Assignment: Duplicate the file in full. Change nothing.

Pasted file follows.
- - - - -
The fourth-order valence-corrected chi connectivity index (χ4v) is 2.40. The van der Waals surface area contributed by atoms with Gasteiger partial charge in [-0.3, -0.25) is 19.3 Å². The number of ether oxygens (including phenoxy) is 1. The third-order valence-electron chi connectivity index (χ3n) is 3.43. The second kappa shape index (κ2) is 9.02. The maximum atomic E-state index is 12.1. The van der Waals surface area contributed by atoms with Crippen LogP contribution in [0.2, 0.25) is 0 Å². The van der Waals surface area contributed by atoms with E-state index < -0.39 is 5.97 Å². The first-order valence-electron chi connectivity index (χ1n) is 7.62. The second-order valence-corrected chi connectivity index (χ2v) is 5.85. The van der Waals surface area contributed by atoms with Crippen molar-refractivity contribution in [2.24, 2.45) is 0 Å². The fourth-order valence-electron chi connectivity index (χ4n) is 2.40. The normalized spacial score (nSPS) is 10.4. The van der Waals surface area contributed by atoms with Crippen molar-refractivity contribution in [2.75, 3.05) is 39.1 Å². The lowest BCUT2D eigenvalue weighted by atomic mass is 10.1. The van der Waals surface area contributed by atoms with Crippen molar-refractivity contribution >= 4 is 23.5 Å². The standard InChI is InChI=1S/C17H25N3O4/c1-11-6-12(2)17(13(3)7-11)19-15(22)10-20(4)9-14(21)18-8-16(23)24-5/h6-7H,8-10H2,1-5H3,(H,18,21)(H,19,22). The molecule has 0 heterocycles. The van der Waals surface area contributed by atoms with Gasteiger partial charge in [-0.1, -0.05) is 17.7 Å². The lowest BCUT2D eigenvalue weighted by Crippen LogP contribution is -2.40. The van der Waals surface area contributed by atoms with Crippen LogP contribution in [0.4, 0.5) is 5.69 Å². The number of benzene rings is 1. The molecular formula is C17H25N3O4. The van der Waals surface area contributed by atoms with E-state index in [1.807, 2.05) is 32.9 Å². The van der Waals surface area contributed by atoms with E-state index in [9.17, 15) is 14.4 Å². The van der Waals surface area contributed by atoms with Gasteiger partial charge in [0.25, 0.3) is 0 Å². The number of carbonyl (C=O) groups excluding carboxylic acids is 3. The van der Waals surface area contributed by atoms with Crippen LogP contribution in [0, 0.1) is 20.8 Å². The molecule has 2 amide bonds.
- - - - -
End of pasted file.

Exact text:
The fourth-order valence-corrected chi connectivity index (χ4v) is 2.40. The van der Waals surface area contributed by atoms with Gasteiger partial charge in [-0.3, -0.25) is 19.3 Å². The number of ether oxygens (including phenoxy) is 1. The third-order valence-electron chi connectivity index (χ3n) is 3.43. The second kappa shape index (κ2) is 9.02. The maximum atomic E-state index is 12.1. The van der Waals surface area contributed by atoms with Crippen LogP contribution in [0.2, 0.25) is 0 Å². The van der Waals surface area contributed by atoms with E-state index < -0.39 is 5.97 Å². The first-order valence-electron chi connectivity index (χ1n) is 7.62. The second-order valence-corrected chi connectivity index (χ2v) is 5.85. The van der Waals surface area contributed by atoms with Crippen molar-refractivity contribution in [2.24, 2.45) is 0 Å². The fourth-order valence-electron chi connectivity index (χ4n) is 2.40. The normalized spacial score (nSPS) is 10.4. The van der Waals surface area contributed by atoms with Crippen molar-refractivity contribution in [2.75, 3.05) is 39.1 Å². The lowest BCUT2D eigenvalue weighted by atomic mass is 10.1. The van der Waals surface area contributed by atoms with Crippen molar-refractivity contribution >= 4 is 23.5 Å². The standard InChI is InChI=1S/C17H25N3O4/c1-11-6-12(2)17(13(3)7-11)19-15(22)10-20(4)9-14(21)18-8-16(23)24-5/h6-7H,8-10H2,1-5H3,(H,18,21)(H,19,22). The molecule has 0 heterocycles. The van der Waals surface area contributed by atoms with Gasteiger partial charge in [-0.1, -0.05) is 17.7 Å². The lowest BCUT2D eigenvalue weighted by Crippen LogP contribution is -2.40. The van der Waals surface area contributed by atoms with Crippen LogP contribution in [0.4, 0.5) is 5.69 Å². The number of benzene rings is 1. The molecular formula is C17H25N3O4. The van der Waals surface area contributed by atoms with E-state index in [1.807, 2.05) is 32.9 Å². The van der Waals surface area contributed by atoms with E-state index in [9.17, 15) is 14.4 Å². The van der Waals surface area contributed by atoms with Gasteiger partial charge in [0.25, 0.3) is 0 Å². The number of carbonyl (C=O) groups excluding carboxylic acids is 3. The van der Waals surface area contributed by atoms with Crippen LogP contribution in [0, 0.1) is 20.8 Å². The molecule has 2 amide bonds.